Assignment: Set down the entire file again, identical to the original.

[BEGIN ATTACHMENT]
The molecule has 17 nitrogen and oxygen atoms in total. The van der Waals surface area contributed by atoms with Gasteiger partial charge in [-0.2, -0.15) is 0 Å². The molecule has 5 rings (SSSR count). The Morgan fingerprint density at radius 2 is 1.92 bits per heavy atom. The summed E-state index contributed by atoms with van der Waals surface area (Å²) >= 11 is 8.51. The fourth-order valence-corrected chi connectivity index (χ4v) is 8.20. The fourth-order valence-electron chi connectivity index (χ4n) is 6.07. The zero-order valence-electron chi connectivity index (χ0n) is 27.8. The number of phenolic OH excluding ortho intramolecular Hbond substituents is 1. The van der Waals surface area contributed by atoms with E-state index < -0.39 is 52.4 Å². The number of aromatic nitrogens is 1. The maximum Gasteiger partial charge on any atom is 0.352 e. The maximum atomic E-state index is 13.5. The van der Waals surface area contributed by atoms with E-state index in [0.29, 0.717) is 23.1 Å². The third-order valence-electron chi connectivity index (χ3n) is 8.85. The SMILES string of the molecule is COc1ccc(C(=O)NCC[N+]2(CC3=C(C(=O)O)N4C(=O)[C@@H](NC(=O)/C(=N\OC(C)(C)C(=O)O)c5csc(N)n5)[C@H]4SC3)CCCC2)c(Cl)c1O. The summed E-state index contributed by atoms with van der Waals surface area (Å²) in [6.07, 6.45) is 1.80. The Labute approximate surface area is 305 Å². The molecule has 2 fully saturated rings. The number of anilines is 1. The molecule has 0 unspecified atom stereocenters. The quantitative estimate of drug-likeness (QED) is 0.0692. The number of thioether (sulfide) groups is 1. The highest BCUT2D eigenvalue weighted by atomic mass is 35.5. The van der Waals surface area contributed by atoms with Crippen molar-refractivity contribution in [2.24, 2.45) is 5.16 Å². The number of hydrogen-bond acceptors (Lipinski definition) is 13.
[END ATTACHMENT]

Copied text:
The molecule has 17 nitrogen and oxygen atoms in total. The van der Waals surface area contributed by atoms with Gasteiger partial charge in [-0.2, -0.15) is 0 Å². The molecule has 5 rings (SSSR count). The Morgan fingerprint density at radius 2 is 1.92 bits per heavy atom. The summed E-state index contributed by atoms with van der Waals surface area (Å²) >= 11 is 8.51. The fourth-order valence-corrected chi connectivity index (χ4v) is 8.20. The fourth-order valence-electron chi connectivity index (χ4n) is 6.07. The zero-order valence-electron chi connectivity index (χ0n) is 27.8. The number of phenolic OH excluding ortho intramolecular Hbond substituents is 1. The van der Waals surface area contributed by atoms with E-state index < -0.39 is 52.4 Å². The number of aromatic nitrogens is 1. The maximum Gasteiger partial charge on any atom is 0.352 e. The maximum atomic E-state index is 13.5. The van der Waals surface area contributed by atoms with E-state index in [0.29, 0.717) is 23.1 Å². The third-order valence-electron chi connectivity index (χ3n) is 8.85. The SMILES string of the molecule is COc1ccc(C(=O)NCC[N+]2(CC3=C(C(=O)O)N4C(=O)[C@@H](NC(=O)/C(=N\OC(C)(C)C(=O)O)c5csc(N)n5)[C@H]4SC3)CCCC2)c(Cl)c1O. The summed E-state index contributed by atoms with van der Waals surface area (Å²) in [6.07, 6.45) is 1.80. The Labute approximate surface area is 305 Å². The molecule has 2 fully saturated rings. The number of anilines is 1. The molecule has 0 unspecified atom stereocenters. The quantitative estimate of drug-likeness (QED) is 0.0692. The number of thioether (sulfide) groups is 1. The highest BCUT2D eigenvalue weighted by atomic mass is 35.5. The van der Waals surface area contributed by atoms with Crippen molar-refractivity contribution in [2.24, 2.45) is 5.16 Å². The number of hydrogen-bond acceptors (Lipinski definition) is 13.